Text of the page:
Michael Strogoff (designed by Alberto Corral, published by Devir in 2017) was sadly buried under the avalanche of new releases at Spiel 2017. Lacking a strong gimmick or extravagant art design, it‘s not always easy to find a vocal target audience that will promote your title once the fair is over.
Worse than that even, it commits one of the cardinal sins in the quick and often superficial judgement of modern gamers: there is absolutely no mechanical interaction between players. With heavier games it‘s easy to overlook such an omission, or to claim that taking a resource another player wants qualifies as „indirect“ interaction. But Michael Strogoff doesn‘t even bother to suggest any such thing. This is a straight-up race to the finish line and not some kind of intricate juggling of mechanisms for a strategic victory point advantage.
You may be familiar with Jules Vernes’ book of the same name. I certainly was not but found it to be a rollicking fun adventure, in which the heroic, eponymous courier travels through the Russian Tundra to stop an assassination attempt on the Czar’s brother and thereby thwart a political coup. The amusingly pulpy plot of the original, incl. the Leidenfrost effect, has been transported fairly truthfully into the game. Albeit while taking fewer liberties with the story’s chronology than say, War of the Ring does.
That’s in part because Michael Strogoff is noticeably smaller in scope. Instead of taking the reigns on a war epic, you’re in a desperate race against time, or rather the traitor Ivan Ogareff and his unstoppable journey to Irkutsk. You will have to catch up to him there and face him in a duel to win the game. Instead of working together, you will seek to earn fame and fortune by keeping Russia from falling into chaos. What appears to be a somewhat clunky design decision at first, reveals itself to be key to understanding the game and its lack of player interaction.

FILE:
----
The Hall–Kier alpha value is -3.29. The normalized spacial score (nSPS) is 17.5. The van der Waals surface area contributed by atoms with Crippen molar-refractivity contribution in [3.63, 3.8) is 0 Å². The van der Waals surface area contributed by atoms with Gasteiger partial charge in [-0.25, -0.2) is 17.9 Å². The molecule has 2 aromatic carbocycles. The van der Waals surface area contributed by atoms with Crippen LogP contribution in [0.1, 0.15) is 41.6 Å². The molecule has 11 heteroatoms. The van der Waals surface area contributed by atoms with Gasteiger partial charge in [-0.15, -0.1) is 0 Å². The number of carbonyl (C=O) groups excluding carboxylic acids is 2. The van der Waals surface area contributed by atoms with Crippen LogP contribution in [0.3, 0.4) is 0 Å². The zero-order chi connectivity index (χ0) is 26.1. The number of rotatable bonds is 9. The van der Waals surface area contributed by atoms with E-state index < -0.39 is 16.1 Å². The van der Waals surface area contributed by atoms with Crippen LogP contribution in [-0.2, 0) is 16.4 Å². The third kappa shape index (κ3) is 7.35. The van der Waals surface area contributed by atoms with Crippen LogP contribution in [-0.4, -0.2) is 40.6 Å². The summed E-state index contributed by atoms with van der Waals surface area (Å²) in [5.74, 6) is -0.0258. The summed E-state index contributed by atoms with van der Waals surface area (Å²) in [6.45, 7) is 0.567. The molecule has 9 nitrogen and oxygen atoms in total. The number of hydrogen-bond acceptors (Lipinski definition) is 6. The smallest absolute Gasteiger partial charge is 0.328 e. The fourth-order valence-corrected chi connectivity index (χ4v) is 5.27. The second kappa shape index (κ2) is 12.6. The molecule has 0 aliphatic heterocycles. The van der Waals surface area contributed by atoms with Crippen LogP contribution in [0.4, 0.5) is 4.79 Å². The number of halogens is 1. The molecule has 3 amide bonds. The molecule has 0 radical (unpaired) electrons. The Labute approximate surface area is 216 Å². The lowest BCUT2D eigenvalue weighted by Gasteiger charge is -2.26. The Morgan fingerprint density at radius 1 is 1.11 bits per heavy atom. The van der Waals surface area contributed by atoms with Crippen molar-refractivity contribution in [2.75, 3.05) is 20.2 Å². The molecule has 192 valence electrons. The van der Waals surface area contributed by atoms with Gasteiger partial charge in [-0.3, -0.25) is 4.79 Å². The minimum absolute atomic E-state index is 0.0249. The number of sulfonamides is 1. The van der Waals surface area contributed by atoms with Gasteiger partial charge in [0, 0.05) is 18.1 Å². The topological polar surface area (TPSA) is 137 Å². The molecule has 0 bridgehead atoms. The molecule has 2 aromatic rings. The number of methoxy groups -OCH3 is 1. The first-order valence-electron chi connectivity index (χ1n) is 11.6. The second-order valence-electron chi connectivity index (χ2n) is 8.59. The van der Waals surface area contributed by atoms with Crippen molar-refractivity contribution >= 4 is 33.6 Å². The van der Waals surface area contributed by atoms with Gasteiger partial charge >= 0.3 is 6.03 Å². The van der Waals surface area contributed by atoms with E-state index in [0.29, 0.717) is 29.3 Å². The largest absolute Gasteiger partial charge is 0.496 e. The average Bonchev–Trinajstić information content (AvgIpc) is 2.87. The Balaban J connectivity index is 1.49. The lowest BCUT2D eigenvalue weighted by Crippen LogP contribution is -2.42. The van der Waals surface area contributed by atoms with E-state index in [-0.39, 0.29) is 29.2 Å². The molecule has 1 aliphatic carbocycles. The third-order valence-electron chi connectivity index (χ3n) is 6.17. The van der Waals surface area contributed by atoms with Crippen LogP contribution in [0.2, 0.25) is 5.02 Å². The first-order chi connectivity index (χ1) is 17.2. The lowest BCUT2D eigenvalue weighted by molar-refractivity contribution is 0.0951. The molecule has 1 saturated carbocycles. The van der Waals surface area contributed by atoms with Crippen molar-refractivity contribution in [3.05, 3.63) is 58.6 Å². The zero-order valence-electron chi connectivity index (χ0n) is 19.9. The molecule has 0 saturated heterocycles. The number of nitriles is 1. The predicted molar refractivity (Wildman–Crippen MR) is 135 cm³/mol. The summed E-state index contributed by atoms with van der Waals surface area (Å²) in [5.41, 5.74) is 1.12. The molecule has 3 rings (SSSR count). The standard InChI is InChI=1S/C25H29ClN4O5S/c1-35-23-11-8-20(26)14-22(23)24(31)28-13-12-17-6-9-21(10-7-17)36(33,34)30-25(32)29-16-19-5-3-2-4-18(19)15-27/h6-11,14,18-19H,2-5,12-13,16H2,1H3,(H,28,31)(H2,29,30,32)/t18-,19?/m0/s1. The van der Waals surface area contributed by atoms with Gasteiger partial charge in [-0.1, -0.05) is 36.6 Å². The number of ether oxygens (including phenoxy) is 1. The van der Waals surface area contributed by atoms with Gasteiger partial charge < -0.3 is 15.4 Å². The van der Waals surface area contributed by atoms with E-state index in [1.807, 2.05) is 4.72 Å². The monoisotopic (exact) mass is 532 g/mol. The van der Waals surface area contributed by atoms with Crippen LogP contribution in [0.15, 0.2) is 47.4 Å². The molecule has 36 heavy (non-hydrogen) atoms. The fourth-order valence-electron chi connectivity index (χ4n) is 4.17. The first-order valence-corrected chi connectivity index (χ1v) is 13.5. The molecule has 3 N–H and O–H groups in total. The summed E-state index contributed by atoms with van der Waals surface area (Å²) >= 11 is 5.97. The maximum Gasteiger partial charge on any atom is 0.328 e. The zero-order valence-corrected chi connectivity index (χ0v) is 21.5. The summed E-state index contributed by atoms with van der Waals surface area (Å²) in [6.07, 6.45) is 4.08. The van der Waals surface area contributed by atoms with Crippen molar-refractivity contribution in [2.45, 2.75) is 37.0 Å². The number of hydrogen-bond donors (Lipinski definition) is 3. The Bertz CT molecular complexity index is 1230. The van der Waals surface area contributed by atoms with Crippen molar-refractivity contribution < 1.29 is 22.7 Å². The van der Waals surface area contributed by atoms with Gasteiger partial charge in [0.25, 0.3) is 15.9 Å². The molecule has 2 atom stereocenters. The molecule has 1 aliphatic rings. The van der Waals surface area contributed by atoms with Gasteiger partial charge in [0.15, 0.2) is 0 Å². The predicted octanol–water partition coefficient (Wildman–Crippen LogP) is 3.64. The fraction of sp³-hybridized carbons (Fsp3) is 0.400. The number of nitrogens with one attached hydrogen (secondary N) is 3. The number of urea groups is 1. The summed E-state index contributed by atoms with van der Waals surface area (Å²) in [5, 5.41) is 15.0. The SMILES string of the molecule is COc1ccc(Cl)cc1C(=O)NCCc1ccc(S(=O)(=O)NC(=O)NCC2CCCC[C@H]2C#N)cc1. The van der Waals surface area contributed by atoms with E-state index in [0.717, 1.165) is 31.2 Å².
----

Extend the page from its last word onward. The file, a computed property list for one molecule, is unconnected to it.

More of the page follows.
Because the game’s action doesn’t really take place on the board but above it. It’s not the mechanisms that create a push and pull to entice players, but it’s your friends across the table who do. Or rather their competitive streak. Designer Alberto Corral simply assumes that players consider outdoing their friends of utmost importance in a game. Only if you recognise that slight tugging at your ego, when an opponent overtakes you, will you fully grasp and enjoy Michael Strogoff.
Every advancement on the track adds another hazard card to your journey. Once your array of cards features two matching symbols, you will have to stop and spend precious turns recouperating from the collected setback the cards have wrought. All while your fellow players gleefully pass you by.
Michael Strogoff asks you to balance your gaming ambition with tactical restraint. In a weird way it’s vaguely reminiscent of the first Spiel des Jahres winner: Hare & Tortoise. With the biggest difference being that moments of high tension are infused with the occasional dice roll or the draw from an unpredictable card deck. It also helps that the book’s story is used to illustrate the race by dividing the track into chapters.
At the end of the game Michael Strogoff shows why it’s worth talking about at all. Victory and defeat is rarely attributed to superior tactics or clever strategies, even if both matter to some extent. It’s also more than just simply blaming unlucky dice rolls. Instead you will find yourself cursing the moments when you played too timidly to stay ahead. While the winner will boast of taking a risk at just the right moment to leave everybody else behind.
In its own funny way Michael Strogoff is about the same courage of a real hero, that Jules Verne invokes when describing his protagonist. Only this time you’re sitting at a table and hope that you’ll draw the right card when it’s your turn.